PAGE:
Tupelo, Mississippi's Paul Thorn has a knack for synthesis. His father was a Pentecostal preacher, so Thorn grew up with gospel, but he noticed that, in his own words, "white people sang gospel like it was country music, and the black people sang it like it was rhythm & blues," and a mix of the two gospel styles – with some gutbucket blues, old-time rock & roll, a sharp pop sense, and a gift for good old storytelling thrown in – pretty aptly describes Thorn's own brand of inspirational roots rock. Like the professional boxer he once was, he drives his music home with patience, skill, and purpose, putting his own restless energy at the heart of things. This set of originals, which follows 2012's What the Hell Is Goin' On?, an album of covers, finds Thorn at his best, and no song here even comes close to being filler. Thorn writes about his native South and its characters with incisiveness, and that old Saturday night/Sunday morning split between the secular and the sacred has always been his favorite theme, the notion that you can mess up, fall from grace, and then still find some kind of personal redemption is what makes Thorn's blend of gospel country rock and R&B sound so naturally joyous.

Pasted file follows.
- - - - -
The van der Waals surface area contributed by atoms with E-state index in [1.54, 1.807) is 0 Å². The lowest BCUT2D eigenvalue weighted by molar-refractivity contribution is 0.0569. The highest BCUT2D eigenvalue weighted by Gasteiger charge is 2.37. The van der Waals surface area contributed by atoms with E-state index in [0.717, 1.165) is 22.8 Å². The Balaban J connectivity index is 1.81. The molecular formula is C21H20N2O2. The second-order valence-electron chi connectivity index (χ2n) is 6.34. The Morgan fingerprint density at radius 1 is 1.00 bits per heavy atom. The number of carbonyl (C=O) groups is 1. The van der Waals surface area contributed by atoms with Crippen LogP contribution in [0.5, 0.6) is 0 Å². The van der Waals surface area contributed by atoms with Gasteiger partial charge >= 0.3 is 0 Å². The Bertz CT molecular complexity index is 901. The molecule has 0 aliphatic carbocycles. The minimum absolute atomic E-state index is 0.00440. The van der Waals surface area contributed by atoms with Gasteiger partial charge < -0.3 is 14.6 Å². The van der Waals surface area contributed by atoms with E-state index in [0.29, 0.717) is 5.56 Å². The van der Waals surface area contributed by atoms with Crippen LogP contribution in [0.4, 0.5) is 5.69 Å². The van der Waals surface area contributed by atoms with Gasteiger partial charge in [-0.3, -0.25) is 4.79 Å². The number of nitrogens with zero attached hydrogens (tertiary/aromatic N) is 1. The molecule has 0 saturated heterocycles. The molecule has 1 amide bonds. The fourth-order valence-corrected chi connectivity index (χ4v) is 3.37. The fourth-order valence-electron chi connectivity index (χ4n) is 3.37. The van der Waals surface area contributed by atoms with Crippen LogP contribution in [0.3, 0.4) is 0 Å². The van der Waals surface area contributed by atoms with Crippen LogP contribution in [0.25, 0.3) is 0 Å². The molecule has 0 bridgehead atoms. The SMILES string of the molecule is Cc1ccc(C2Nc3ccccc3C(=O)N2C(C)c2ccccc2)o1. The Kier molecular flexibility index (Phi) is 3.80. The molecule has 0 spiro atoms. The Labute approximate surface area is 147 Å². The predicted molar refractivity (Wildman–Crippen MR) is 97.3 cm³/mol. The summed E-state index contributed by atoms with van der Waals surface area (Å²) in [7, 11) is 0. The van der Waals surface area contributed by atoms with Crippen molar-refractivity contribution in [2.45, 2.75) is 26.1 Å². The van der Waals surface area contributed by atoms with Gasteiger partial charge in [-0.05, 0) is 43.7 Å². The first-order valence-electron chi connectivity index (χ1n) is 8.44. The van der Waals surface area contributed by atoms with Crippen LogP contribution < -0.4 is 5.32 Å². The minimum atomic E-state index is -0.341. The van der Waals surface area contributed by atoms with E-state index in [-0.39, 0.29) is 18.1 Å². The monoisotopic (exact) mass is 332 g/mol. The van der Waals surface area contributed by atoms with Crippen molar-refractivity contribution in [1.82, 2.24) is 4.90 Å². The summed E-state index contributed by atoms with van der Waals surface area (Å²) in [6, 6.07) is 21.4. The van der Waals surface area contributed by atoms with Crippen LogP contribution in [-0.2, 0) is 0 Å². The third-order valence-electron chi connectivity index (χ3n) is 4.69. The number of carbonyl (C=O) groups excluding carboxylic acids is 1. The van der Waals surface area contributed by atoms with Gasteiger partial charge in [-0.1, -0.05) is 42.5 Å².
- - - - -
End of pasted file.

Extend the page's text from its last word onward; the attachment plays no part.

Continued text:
Une contribution au débat sur « la fin » ou « la crise » de l'art. Une thèse : l'art n'est pas un langage, mais une forme spécifique de communication.
Cet essai examine l'essence de cette communication, et ce qui la différencie de la communication par le langage articulé, autour de trois problèmes distincts : la relation de l'art à la technique, la nature de l'oeuvre, la nature de ce qui est communiqué par l'art et le lien que celui-ci entretient avec les débats esthétiques. …
Nigel Kennedy’s repackaged 1986 recording of the Tchaikovsky Violin Concerto is an adventure – free, rhapsodic, emphasising the constant flow of song which is the work’s main asset. Perhaps he’s a little over-keen to emphasise what melancholy there is here, nearly bringing the outer movements to a halt with the bitter-sweet dreams of second subjects, but the Canzonetta is a miracle of introspection. All this passes Gil Shaham by. While the young Israeli clearly has a fabulous palette, conjuring a bright, beautiful sheen at the top of the instrument (though unduly spotlit by DG), he rarely uses it discriminatingly enough, and the sense of flexible movement so vital for the Tchaikovsky is missing.